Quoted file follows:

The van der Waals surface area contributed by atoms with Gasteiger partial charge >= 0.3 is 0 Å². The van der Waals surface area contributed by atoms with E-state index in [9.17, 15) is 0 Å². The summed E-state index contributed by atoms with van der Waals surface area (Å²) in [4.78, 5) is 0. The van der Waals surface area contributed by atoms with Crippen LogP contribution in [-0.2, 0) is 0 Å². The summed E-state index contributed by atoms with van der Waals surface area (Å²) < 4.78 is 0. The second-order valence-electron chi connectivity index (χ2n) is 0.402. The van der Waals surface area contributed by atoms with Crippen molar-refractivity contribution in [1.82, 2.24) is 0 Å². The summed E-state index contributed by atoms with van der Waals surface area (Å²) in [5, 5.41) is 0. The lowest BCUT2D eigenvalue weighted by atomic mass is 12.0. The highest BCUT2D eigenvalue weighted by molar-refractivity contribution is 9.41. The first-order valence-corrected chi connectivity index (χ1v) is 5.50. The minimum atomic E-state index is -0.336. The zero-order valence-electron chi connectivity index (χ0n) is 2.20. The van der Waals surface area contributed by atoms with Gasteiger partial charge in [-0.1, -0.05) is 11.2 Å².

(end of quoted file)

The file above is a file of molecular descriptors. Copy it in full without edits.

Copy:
The van der Waals surface area contributed by atoms with Gasteiger partial charge >= 0.3 is 0 Å². The van der Waals surface area contributed by atoms with E-state index in [9.17, 15) is 0 Å². The summed E-state index contributed by atoms with van der Waals surface area (Å²) in [4.78, 5) is 0. The van der Waals surface area contributed by atoms with Crippen LogP contribution in [-0.2, 0) is 0 Å². The summed E-state index contributed by atoms with van der Waals surface area (Å²) < 4.78 is 0. The second-order valence-electron chi connectivity index (χ2n) is 0.402. The van der Waals surface area contributed by atoms with Crippen molar-refractivity contribution in [1.82, 2.24) is 0 Å². The summed E-state index contributed by atoms with van der Waals surface area (Å²) in [5, 5.41) is 0. The lowest BCUT2D eigenvalue weighted by atomic mass is 12.0. The highest BCUT2D eigenvalue weighted by molar-refractivity contribution is 9.41. The first-order valence-corrected chi connectivity index (χ1v) is 5.50. The minimum atomic E-state index is -0.336. The zero-order valence-electron chi connectivity index (χ0n) is 2.20. The van der Waals surface area contributed by atoms with Gasteiger partial charge in [-0.1, -0.05) is 11.2 Å².